Join us for our fall 2012 webinar series examining climate-related forecasts, cutting-edge research, and pressing resource management issues. The topic line-up for September and October includes tropical storm forecasts for the border region, energy and water management, and watershed management for providing ecosystem services. Each webinar includes two 20-minute talks and a 20-minute Q&A session. Space is limited.
To participate or be added to the Transborder Climate listserv, contact Adrian Quijada at: firstname.lastname@example.org
Schedule (other webinars will be added as the semester progresses)
October 12, 12:00 PDT
Watershed-Management And Ecosystem Services In Transboundary Environments
1. Watershed Management Under Climate Change In Cross-Border Environments
Laura Norman, U.S. Geological Survey. Web: https://profile.usgs.gov/lnorman
Abstract: Groundwater pumping has lowered water tables and impacted instream flows in the borderlands, leaving many reaches to flow only in response to storm events or treated wastewater. In the binational Santa Cruz Watershed, a wastewater treatment plant treats effluent from twin-cities on the border, before discharging it to the river. An explicit understanding of the benefits of maintaining flow requires the ability to assess and understand tradeoffs implicit in management decisions. I will outline a tool for modeling and visualizing these tradeoffs. We have identified and quantified ecosystem services of instream flow important to local stakeholders, including sustaining perennial flow, maintaining riparian vegetation, and providing habitat for wildlife. We modeled the potential decrease in effluent discharge and map the capability of provisioning of these ecosystem services. We compare results of service provisioning with ordinal maps of human well-being and market land price and discuss implications for binational policy and implementation.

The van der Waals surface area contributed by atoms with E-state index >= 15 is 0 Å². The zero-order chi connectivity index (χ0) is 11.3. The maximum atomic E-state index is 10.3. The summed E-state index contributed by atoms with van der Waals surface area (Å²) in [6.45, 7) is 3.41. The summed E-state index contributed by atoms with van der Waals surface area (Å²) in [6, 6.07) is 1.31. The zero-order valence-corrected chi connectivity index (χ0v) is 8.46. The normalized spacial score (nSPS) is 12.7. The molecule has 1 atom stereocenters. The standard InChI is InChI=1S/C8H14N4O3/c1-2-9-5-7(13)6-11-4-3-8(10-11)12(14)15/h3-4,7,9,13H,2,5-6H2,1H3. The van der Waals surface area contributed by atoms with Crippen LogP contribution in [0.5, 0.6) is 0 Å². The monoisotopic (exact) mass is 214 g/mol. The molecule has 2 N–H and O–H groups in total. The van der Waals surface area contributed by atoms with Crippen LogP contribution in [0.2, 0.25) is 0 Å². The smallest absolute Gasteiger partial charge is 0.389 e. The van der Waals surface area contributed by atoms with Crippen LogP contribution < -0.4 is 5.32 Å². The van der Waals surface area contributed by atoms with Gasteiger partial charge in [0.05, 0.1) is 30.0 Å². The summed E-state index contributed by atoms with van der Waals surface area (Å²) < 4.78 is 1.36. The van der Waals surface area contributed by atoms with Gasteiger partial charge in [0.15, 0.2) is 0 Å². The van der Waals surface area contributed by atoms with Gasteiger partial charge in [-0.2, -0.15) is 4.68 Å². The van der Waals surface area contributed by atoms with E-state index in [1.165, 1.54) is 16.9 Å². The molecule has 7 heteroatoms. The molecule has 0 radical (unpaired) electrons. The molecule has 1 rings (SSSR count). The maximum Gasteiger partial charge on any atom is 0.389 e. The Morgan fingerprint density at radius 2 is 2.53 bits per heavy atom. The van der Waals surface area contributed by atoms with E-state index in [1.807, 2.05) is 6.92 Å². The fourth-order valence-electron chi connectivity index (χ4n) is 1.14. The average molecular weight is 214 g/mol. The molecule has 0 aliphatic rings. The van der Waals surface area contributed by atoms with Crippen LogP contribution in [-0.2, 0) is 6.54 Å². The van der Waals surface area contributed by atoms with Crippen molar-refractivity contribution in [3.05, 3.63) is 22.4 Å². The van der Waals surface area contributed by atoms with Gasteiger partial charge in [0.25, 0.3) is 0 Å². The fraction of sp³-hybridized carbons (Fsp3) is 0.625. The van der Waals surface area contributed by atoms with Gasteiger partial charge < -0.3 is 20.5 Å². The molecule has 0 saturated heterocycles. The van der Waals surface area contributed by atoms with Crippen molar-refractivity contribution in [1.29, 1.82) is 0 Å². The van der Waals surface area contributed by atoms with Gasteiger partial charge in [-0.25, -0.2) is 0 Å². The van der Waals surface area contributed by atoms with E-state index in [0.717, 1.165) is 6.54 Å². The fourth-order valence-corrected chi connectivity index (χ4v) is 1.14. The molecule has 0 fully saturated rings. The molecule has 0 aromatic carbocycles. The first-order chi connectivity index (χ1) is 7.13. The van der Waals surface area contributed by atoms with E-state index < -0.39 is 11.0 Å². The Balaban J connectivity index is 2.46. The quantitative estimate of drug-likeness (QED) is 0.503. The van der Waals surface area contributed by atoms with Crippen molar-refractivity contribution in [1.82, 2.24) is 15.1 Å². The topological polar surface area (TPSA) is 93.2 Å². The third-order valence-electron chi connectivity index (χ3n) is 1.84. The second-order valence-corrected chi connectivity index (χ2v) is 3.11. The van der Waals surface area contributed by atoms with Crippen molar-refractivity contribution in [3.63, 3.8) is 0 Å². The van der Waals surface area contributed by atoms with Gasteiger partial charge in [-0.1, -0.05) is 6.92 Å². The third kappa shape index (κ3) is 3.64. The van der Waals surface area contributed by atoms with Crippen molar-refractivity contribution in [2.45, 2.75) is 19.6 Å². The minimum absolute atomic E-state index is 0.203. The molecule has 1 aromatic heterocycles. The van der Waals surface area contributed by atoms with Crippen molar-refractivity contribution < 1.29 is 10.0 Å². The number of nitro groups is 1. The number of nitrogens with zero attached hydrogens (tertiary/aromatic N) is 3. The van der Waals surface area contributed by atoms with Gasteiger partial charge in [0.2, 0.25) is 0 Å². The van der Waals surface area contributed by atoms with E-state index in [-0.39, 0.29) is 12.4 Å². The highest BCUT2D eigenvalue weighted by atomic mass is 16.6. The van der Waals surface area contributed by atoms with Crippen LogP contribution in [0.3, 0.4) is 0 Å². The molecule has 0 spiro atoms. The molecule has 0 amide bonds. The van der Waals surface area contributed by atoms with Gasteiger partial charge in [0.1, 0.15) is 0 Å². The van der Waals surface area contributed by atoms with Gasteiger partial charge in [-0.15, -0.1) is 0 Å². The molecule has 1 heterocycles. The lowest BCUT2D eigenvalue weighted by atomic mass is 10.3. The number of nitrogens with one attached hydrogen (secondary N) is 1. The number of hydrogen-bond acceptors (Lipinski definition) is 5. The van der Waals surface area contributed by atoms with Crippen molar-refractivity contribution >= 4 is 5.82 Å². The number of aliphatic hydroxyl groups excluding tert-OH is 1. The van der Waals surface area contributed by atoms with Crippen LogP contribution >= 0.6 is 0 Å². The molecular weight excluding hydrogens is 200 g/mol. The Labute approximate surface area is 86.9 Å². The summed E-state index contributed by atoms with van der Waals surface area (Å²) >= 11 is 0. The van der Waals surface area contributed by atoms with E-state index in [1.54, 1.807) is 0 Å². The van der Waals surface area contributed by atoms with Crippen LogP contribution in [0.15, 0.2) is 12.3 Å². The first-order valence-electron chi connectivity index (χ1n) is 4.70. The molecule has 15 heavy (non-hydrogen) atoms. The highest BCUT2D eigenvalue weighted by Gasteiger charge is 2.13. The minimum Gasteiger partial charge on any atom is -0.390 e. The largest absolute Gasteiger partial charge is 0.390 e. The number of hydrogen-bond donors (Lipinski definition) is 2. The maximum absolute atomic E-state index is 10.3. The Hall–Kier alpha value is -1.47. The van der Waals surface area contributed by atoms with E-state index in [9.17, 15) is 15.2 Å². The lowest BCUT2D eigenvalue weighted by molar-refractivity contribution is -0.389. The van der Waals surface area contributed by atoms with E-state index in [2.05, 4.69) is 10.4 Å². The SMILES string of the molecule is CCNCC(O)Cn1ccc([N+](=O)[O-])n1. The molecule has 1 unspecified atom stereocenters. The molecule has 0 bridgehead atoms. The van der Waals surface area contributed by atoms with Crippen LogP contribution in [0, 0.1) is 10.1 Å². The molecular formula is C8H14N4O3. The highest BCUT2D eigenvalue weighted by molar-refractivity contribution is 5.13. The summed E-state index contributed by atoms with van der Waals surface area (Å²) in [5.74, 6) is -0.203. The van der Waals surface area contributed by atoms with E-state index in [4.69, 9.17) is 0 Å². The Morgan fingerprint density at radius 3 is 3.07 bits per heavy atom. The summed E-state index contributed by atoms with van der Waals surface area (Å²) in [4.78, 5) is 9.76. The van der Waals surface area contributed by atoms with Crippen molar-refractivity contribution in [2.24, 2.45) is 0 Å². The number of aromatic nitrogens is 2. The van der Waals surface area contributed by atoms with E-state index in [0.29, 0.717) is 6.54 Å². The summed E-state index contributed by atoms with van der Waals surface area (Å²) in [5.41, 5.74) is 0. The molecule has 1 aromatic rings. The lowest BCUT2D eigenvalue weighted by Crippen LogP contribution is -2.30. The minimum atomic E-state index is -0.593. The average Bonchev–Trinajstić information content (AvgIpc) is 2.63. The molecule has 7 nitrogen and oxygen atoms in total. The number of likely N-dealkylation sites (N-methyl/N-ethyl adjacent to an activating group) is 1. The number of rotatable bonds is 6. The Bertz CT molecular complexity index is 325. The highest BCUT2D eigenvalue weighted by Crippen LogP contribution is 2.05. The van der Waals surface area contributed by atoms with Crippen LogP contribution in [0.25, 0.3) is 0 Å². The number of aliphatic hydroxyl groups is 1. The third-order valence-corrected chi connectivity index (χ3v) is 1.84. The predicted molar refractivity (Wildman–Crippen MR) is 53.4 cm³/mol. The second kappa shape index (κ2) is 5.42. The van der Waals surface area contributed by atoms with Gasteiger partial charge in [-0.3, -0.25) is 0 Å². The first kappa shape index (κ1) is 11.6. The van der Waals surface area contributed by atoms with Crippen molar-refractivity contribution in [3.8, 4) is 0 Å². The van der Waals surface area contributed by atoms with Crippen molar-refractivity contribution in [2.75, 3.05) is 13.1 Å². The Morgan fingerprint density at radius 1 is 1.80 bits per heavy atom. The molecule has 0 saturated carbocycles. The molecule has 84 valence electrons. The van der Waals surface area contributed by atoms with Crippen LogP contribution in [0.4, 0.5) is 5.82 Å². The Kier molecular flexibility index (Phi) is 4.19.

About the speaker: Dr. Norman has been with the USGS since 1998, working primarily along the US-Mexico Border, examining the fate and transport of industrial, urban, and mining pollution in surface waters, their sources and sinks, and relationship with human populations. The focus of her work is investigating strategic planning for sustainable development.
2. Ecosystem services across borders: a framework for transboundary conservation
Laura López Hoffman, School of Natural Resources and the Environment and the Udall Center for Public Policy Studies, University of Arizona. Web: http://udallcenter.arizona.edu/lauralhlab/
Abstract: Species that migrate through wilderness areas deliver ecosystem services to people in faraway locations. International borders rarely coincide with natural ecological boundaries. Because neighboring countries often share ecosystems and species, they also share ecosystem services. As examples, the United States and Mexico share the regulating service of agave crop pollination by long-nosed bats; Mexican free-tailed bat helps control cotton crop pests in the southwestern United States and northern Mexico; and the North American monarch butterfly provides aesthetic value as a cultural service. The concept of ecosystem services, as articulated by the Millennium Ecosystem Assessment, could be used as an organizing principle for transboundary conservation, because it meets many of the criteria for successful transboundary policy. Ecosystem service can be used to frame conservation in terms of mutual interests between countries, consider a diversity of stakeholders, and provide a means for linking multiple services and assessing tradeoffs between uses of services.